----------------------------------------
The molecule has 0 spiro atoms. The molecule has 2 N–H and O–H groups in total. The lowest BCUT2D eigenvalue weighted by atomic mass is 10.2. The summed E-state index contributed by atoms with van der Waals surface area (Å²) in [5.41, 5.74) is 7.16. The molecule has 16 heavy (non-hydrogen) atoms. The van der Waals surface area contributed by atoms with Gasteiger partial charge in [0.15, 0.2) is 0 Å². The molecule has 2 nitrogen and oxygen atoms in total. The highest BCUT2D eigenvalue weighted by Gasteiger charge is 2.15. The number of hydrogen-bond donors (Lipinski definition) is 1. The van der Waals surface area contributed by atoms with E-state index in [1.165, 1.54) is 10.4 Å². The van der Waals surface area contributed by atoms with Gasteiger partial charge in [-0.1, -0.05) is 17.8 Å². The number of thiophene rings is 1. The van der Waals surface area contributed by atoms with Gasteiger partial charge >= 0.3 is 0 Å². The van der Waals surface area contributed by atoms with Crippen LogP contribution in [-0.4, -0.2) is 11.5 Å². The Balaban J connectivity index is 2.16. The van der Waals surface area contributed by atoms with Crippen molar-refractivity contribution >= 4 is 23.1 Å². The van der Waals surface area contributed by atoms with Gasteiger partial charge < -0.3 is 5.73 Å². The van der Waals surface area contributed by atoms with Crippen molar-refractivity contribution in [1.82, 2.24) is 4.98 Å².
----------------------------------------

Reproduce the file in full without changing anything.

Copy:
The molecule has 0 spiro atoms. The molecule has 2 N–H and O–H groups in total. The lowest BCUT2D eigenvalue weighted by atomic mass is 10.2. The summed E-state index contributed by atoms with van der Waals surface area (Å²) in [5.41, 5.74) is 7.16. The molecule has 16 heavy (non-hydrogen) atoms. The van der Waals surface area contributed by atoms with Gasteiger partial charge in [0.15, 0.2) is 0 Å². The molecule has 2 nitrogen and oxygen atoms in total. The highest BCUT2D eigenvalue weighted by Gasteiger charge is 2.15. The number of hydrogen-bond donors (Lipinski definition) is 1. The van der Waals surface area contributed by atoms with E-state index in [1.165, 1.54) is 10.4 Å². The van der Waals surface area contributed by atoms with Gasteiger partial charge in [-0.1, -0.05) is 17.8 Å². The number of thiophene rings is 1. The van der Waals surface area contributed by atoms with Gasteiger partial charge >= 0.3 is 0 Å². The van der Waals surface area contributed by atoms with Crippen LogP contribution in [-0.4, -0.2) is 11.5 Å². The Balaban J connectivity index is 2.16. The van der Waals surface area contributed by atoms with Crippen molar-refractivity contribution >= 4 is 23.1 Å². The van der Waals surface area contributed by atoms with Gasteiger partial charge < -0.3 is 5.73 Å². The van der Waals surface area contributed by atoms with Crippen molar-refractivity contribution in [1.82, 2.24) is 4.98 Å².